King for a Day
In 21 years of nursing Lisa Maddox has experienced her share of difficult patients, and Mr. Smith was among the worst of them. That was about to change.
Mr. Smith was rude, angry and just plain not nice to the nurses and other clinicians who were doing their best to help him heal. He came to the Intensive Care Unit the week of Valentine’s Day after his condition worsened past the point of care available at the senior center where he lived. He told everyone who approached that he didn’t want to be in the hospital. He wanted to go home.
Word spread quickly among the nurses on the unit: approach with caution, but that didn’t faze Lisa. She took a deep breath, flashed a smile and dove head-first into the war zone. She asked Mr. Smith why he was so upset, and earning his trust one step at a time, discovered his story. Mr. Smith has family who don’t visit him very often. He feels abandoned. The staff and his fellow residents at the nursing home have become his family, and he missed them. Besides, it was Valentine’s Day, and he was going to miss out on the celebration, where he was going to be crowned Valentine King. On top of that, the resident who was to be named Valentine Queen had died the day before and wouldn’t receive her crown either. He was alone in the ICU without a queen and not so much as a rose to smell.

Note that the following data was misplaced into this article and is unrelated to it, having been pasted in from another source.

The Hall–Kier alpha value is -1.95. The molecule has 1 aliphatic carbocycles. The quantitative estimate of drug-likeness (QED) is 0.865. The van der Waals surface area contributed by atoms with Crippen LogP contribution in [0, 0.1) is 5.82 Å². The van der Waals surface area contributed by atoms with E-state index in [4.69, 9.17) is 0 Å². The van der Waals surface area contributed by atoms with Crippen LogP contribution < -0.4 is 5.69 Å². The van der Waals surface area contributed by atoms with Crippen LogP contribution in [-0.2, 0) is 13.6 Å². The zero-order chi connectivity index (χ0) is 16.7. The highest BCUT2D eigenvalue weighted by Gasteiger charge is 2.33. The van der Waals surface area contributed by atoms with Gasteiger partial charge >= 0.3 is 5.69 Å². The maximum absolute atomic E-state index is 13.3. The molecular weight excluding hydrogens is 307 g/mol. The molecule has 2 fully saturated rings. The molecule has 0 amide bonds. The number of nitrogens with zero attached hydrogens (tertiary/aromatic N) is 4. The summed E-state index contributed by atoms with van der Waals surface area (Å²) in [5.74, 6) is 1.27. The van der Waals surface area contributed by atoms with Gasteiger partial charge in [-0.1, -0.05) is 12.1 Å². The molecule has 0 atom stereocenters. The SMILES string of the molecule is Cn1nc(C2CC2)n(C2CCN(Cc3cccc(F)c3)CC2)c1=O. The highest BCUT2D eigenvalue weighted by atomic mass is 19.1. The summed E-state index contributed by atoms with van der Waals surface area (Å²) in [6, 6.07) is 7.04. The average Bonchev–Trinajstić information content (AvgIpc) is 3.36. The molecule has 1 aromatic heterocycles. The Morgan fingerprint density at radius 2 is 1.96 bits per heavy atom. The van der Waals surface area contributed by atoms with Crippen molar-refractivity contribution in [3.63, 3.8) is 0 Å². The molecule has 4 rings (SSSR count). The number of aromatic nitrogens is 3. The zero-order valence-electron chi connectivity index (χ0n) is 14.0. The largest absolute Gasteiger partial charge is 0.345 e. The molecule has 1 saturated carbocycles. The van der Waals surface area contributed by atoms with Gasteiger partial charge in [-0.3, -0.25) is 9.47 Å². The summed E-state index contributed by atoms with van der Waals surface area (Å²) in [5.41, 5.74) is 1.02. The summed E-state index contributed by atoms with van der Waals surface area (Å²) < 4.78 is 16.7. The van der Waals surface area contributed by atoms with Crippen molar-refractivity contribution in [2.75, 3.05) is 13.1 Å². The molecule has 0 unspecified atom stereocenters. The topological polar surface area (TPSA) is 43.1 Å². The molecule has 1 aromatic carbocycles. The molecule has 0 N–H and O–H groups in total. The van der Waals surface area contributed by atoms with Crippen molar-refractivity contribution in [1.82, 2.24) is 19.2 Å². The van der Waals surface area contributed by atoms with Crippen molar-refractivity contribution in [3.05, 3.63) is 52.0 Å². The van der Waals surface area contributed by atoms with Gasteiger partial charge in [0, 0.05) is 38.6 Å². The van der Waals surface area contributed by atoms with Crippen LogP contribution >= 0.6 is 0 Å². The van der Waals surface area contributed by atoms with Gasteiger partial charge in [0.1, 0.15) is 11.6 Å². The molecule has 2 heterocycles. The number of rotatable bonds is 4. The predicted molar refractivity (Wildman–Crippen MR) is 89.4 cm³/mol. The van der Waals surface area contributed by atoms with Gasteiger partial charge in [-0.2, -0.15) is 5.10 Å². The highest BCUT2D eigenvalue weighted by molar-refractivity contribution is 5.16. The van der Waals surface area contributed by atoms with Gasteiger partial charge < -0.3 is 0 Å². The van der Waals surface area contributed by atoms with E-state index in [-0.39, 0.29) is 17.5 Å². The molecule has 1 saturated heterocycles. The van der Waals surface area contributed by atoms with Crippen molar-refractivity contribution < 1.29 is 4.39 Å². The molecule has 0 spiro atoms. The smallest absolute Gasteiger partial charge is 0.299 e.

A Broken Heart
Lisa discovered that Mr. Smith had made a friend in a particular nurse at the nursing home. She had nominated him for the royal honor, and he missed her friendship. The hard-hearted, belligerent old man began to cry. That nurse and his fellow residents, he said, are his family. “They are all that I have,” he said.
Lisa had heard enough. Mr. Smith was not a curmudgeon. He was a patient with a broken heart, and she was going to help mend it.
Working with her fellow nurses, Lisa pulled together balloons, flowers, chocolate and a bag of goodies. They asked all of the ICU staff and support staff to wish him a Happy Valentine’s Day and acknowledge that he was the ICU Valentine King. That was the best medicine Mr. Smith could have received. His countenance changed. He was no longer difficult. He was smiling and friendly.
Unfortunately, Mr. Smith had to return to the ICU a week or so after he was discharged. He immediately asked for Lisa, then apologized for his earlier behavior. She told him an apology wasn’t necessary.
You don’t really know what is going on with someone until you talk to them and find out how they feel, Lisa said.
Mr. Smith was not a bad man, she explained. He was just in a bad situation.